Massey is more certain that two multi-seat contests in Minneapolis will test the city’s new system of ranked-choice voting: park board commissioner-at-large (eight candidates for three seats) and Board of Estimate and Taxation (six candidates for two seats).
In the tax-board race, incumbent Carol Becker is likely to win re-election outright, in Massey’s view, leaving only one of two seats likely to be decided by counting lower-ranked votes.
The park board at-large race was already the most interesting in view of IRV — even before the final hour of filing, when District 6 incumbent Bob Fine jumped into the at-large free-for-all, instead of seeking re-election to his current seat.
The field includes the three incumbent at-large commissioners: the Green Party’s Annie Young and DFLers Mary Merrill Anderson, a former superintendent, and current board president Tom Nordyke. Then there’s DFLer John Erwin, a one-term commissioner whose term ended in 2003, and three newcomers — John Butler, David Wahlstedt and Nancy Bernard — in addition to Fine. (Anderson, Nordyke and Erwin earned the DFL endorsement at the party’s city convention in May.)
Such multi-seat races were the most contentious topic when the Minnesota Supreme Court heard oral arguments May 13 in MVA’s effort to overturn IRV in Minneapolis. Justices asked both sides whether they could rule differently on the comparatively simple use of IRV in single-seat races and the more complex process in races in which candidates are vying for more than one seat.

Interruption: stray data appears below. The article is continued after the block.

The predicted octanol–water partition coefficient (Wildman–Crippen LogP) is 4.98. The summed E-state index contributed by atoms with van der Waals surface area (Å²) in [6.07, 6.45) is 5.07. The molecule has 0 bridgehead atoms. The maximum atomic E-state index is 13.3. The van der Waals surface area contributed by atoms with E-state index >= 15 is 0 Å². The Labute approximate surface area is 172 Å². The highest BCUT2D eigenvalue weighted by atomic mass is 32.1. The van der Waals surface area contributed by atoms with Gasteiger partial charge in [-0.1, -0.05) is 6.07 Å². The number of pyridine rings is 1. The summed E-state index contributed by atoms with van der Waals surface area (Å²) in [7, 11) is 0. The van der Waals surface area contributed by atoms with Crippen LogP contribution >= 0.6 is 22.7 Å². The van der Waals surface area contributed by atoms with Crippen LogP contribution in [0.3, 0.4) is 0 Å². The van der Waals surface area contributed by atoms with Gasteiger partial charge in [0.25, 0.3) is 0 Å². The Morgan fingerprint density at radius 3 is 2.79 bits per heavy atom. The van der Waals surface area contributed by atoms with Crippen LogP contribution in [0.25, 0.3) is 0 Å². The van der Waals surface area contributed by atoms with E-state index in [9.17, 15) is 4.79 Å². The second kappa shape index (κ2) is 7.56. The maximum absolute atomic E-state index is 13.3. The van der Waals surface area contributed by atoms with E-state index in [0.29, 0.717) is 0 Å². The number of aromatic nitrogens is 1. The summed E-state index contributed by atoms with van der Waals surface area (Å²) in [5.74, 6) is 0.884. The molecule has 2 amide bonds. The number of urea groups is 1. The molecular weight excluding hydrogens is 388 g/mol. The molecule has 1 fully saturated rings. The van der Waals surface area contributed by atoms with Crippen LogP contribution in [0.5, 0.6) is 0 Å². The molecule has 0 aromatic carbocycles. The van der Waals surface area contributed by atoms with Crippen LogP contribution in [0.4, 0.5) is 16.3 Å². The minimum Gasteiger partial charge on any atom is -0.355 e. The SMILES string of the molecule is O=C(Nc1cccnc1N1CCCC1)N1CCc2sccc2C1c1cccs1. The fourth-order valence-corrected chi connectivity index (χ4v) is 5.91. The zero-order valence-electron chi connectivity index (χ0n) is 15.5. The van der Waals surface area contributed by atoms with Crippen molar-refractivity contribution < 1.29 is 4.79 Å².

If MVA were to field a candidate for the purposes of later filing a grievance, for which the court left an opening in its June 11 ruling, Massey said she expected it to be in one of the multi-seat races.
Two last-day filers
Besides Fine, notables who surprised ballot-watchers with their filings on Tuesday were former City Council Member Natalie Johnson Lee, who will try to return to her old post, and current park board commissioner Carol Kummer, whose planned retirement went awry when a chosen successor got sick.
But perhaps more typical of people who put off filing for office until the last day are relative political ingenues like Malone. A 30-year-old Northeast Minneapolis homeowner who designs websites for a living, Malone is passionate about dog parks.
While his name appears on a Supreme Court case over IRV (pdf), it’s another issue that inspired Malone to run for office — his belief that the city’s dog parks are “great, but there’s lots of room for improvement.”
He would like to reduce the $60 annual permit fee, which he says prevents some people from bringing their dogs to the parks.
A Peace Corps volunteer who served in Samoa, Malone’s main political experience was student government in college. That’s also the case for Butler, one of the contenders for the park board’s three at-large seats who also filed for office on Tuesday.
But that experience is further back for Butler, a retired postal service worker, who is 68. A self-described “ultra-conservative” aligned with the Minneapolis Property Rights Action Committee, Butler said his friend Bill McGaughey, a mayoral candidate, persuaded him to run.
“The honest truth,” Butler said, “is you caught me on the way to the library to read up on the park board and what they do.” He also expressed curiosity about park commissioners’ compensation.
A tennis player, Butler enjoys city parks but says they could be more “senior citizen-friendly. It wouldn’t hurt to put in a shuffle board.”
Candidates who change their minds have until Thursday at 5 p.m. to withdraw from city elections.